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Celebrating raw courage of Antarctic explorers


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By endurance we conquer....

Irish Examiner view: Celebrating raw courage of Antarctic explorers​

April 24 will mark the 105th anniversary of the beginning of the 1,300km voyage of the James Caird, from Elephant Island in the South Shetland Islands to South Georgia.

Historians regard the voyage of the crew of six, in a small, modified lifeboat, through the Furious Fifties, as one of the greatest small-boat journeys ever completed.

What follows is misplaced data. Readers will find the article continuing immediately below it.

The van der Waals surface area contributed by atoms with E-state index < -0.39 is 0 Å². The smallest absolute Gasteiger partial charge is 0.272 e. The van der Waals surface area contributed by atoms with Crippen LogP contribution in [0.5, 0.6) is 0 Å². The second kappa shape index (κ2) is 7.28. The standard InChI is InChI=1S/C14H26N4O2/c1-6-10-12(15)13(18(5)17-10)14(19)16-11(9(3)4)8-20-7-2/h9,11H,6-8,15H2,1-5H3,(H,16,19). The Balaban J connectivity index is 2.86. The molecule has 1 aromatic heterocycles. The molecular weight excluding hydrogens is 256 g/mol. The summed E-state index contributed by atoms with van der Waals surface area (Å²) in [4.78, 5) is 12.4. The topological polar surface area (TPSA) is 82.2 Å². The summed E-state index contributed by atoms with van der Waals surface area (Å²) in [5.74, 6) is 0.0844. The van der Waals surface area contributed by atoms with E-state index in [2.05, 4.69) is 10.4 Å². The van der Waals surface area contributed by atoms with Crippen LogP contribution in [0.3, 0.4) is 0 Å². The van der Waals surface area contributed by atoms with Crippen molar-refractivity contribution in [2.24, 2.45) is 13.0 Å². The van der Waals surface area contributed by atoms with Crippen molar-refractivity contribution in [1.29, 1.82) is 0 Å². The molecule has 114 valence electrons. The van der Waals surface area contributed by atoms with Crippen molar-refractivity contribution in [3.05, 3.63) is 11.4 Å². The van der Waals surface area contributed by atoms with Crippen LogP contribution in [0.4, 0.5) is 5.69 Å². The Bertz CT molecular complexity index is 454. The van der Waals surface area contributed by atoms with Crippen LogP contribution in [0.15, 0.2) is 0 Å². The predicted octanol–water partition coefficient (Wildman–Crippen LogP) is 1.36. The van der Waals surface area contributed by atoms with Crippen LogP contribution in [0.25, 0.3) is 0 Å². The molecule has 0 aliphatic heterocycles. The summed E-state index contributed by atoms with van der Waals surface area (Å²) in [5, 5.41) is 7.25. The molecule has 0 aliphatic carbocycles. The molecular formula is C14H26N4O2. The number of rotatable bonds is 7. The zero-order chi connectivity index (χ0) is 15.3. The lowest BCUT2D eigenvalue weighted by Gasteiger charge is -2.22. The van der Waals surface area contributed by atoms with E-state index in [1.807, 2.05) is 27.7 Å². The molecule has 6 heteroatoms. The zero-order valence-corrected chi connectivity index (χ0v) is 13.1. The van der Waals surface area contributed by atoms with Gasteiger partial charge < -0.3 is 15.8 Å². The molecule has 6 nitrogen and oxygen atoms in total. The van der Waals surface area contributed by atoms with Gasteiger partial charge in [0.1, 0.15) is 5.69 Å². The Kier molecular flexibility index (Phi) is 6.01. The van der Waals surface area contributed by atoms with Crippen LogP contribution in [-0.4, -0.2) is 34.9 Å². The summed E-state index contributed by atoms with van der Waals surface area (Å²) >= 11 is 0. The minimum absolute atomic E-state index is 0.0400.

The 21 men rescued because of that heroism, including that of Kerryman Tom Crean, would hardly have argued.

It may be vanity to imagine that such a feat might never be repeated, or, more particularly, might need to be repeated.

The other side of that coin is the indulgence that heroism and bravery are old values made all but redundant in our technological, uber-connected world.

Nevertheless, the raw, hard-nosed courage of eight Irish Antarctic explorers has been recognised in a new series of stamps.

Though this recognition is overdue, it begs a question all of us have asked ourselves at one time or another.

What would we, in those do-or-die circumstances, have done? How would we have fared?

Voyage of the James Caird